TAMPA — Julio Alvarez Jr. has worked concessions at Tampa Bay Buccaneers games since 2004.
The retired Army lieutenant colonel and father of two has sold food and managed beer stands, work that generated thousands of dollars for two multibillion-dollar food service companies — first Levy Restaurants, now Aramark.
But there's one thing Alvarez, 55, has never done in his years working at Raymond James Stadium: earn a paycheck.
Alvarez leads a crew that volunteers at Bucs games to raise money for the Knights of Columbus Council 14084 in Valrico. He and his men are part of a massive volunteer workforce, locally and across the nation, that sell food and drinks for concessions companies in exchange for donations to their nonprofits.
Until recently, that workforce included New Beginnings of Tampa, one of the city's largest charities for the homeless. The week after a Tampa Bay Times story detailed New Beginnings' controversial "work therapy" program, which puts homeless men to work in exchange for shelter and food, both Aramark and Tampa Bay Rays concessions company Centerplate canceled their contracts with the charity.
That reaction has drawn attention to the little-known but widespread use of volunteers in the concessions industry. Aramark and Centerplate, which both declined to comment for this report, portray the practice as philanthropic.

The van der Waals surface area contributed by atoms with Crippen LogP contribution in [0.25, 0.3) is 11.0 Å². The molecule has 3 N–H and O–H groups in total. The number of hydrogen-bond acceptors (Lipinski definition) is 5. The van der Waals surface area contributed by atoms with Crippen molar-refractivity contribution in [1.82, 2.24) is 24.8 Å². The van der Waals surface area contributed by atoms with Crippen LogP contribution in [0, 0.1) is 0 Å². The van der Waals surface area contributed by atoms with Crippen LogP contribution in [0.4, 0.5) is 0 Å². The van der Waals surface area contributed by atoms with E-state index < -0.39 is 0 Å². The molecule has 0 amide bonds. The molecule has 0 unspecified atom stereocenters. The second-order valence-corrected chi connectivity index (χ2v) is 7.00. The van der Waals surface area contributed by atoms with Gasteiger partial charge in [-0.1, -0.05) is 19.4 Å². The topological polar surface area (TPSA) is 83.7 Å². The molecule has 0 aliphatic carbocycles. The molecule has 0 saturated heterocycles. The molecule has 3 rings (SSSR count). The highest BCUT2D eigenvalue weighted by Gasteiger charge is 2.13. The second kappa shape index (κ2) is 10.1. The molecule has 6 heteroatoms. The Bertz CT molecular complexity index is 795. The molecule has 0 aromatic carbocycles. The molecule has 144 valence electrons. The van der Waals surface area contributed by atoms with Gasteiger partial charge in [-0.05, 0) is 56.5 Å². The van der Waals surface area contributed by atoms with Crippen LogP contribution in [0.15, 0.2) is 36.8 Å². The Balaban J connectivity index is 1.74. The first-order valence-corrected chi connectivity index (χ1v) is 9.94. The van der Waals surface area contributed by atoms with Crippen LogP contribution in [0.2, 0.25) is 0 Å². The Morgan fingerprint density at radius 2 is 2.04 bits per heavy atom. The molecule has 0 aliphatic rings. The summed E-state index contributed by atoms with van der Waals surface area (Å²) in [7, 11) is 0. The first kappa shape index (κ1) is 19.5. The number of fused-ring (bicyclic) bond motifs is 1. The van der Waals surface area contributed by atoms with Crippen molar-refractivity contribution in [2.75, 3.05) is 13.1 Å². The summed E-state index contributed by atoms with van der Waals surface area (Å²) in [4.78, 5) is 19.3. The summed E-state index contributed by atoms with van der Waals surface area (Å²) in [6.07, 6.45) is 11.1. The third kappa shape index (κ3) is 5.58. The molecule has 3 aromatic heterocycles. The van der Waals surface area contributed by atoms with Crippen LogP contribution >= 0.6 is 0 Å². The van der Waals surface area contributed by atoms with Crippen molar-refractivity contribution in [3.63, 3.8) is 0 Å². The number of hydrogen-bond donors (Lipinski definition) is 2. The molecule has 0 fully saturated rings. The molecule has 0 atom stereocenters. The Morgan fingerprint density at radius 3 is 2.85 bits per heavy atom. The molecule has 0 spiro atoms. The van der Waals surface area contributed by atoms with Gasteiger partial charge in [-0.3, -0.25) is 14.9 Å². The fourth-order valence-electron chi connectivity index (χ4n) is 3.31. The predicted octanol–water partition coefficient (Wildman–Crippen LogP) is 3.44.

On its website, Aramark says its nonprofit fundraising program "is a dependable source of income and has supported churches, youth sports, food banks . . . and civic groups.''
Labor lawyers say such fundraising arrangements raise serious questions.
What companies call charity, lawyers said, almost certainly helps profits. Rather than paying employees minimum wage and associated labor costs and taxes, concessions companies get volunteers to work for commission-based payments to their nonprofit, usually between 6 and 10 percent of sales. Concessions companies may even get a tax deduction on their volunteer workers.